It is from an extensive review of the research dedicated to learning more about CCOs and from the Spokane interviews that it became clear that community corrections, in spite of its importance to the overall success of the system and offenders, remains an invisible profession. Its utility to enhance public safety is totally missed by many policymakers and, too often, corrections leaders. To envision how to effectively empower community corrections officers' position requires a holistic understanding of their professional roles, including their relationships with offenders, their work within the community, their place within their agencies, how and when they use evidence-based practices, and the extent of their collaboration with other institutions. It is only within this broader understanding that one can fully and effectively invest in community corrections and value its boundary-spanning capacity to effect positive change.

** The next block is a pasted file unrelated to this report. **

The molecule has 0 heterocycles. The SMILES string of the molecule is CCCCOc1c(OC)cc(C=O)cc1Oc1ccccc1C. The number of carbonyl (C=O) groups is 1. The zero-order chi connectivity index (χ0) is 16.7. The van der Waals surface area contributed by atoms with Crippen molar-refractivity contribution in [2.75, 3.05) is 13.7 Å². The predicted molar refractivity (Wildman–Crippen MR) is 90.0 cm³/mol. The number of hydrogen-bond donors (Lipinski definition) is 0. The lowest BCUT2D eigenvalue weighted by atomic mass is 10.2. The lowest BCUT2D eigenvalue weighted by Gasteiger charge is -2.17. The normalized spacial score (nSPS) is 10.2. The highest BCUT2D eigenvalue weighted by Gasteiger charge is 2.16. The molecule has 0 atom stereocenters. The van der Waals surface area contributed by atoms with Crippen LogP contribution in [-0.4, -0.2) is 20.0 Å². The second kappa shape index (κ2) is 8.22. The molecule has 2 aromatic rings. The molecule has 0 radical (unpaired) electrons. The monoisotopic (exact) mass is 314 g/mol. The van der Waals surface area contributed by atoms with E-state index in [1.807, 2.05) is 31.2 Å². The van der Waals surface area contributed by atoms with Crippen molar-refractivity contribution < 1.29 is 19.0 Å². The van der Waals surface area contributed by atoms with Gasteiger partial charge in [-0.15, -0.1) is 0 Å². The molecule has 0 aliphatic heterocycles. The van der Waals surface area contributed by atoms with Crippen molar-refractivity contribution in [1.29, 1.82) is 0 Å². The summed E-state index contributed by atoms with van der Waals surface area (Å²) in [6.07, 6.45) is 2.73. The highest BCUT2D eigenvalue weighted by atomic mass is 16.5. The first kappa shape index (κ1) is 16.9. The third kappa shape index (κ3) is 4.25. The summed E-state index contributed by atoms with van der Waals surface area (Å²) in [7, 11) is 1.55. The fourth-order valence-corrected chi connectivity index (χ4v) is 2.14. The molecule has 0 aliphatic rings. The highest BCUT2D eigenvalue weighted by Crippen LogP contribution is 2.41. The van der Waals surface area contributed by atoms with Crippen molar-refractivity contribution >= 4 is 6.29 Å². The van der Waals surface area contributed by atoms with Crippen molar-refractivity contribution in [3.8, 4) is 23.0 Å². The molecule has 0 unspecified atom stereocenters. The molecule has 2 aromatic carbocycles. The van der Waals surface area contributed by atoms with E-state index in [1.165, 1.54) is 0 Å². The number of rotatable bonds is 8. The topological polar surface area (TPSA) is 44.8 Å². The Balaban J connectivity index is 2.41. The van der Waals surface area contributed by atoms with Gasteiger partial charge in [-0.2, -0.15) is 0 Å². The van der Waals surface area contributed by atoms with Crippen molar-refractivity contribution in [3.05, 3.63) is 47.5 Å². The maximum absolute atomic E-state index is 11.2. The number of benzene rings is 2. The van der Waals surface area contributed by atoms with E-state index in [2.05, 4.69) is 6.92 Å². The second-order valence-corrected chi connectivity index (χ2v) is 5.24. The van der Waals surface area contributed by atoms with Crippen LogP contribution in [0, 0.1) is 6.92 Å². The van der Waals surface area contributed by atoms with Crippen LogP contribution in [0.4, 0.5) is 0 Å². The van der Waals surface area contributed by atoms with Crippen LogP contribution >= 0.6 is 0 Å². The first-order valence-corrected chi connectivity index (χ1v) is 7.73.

Therefore, Chapter 1 provides a brief review of the history, mission, and responsibilities of community corrections. The challenges confronting community corrections are extensive. The contemporary political and social movement to become more punitive has driven prison populations to a level of mass incarceration that has seriously burdened our communities at all levels to great financial and human costs. The responsibility for managing such a large prison and community corrections population has seriously stressed our institutions' effectiveness. In addition, the fact that poverty is the most common attribute shared by those in our criminal justice system, and especially corrections, it cannot be easily ignored. The effect of poverty poses serious challenges to CCOs, offenders, and communities to provide what is necessary to achieve successful reentry. It is important to understand the social, political, and economic context of community corrections in order to appreciate the setting in which CCOs are expected to function. Without understanding this broader context, one is likely to set unrealistic expectations for CCOs and offenders to be successful, fail to provide support where it is most needed, and narrowly define the role of CCOs in ways that professionally isolate them and oversimplify their relevance to the success of the criminal justice system.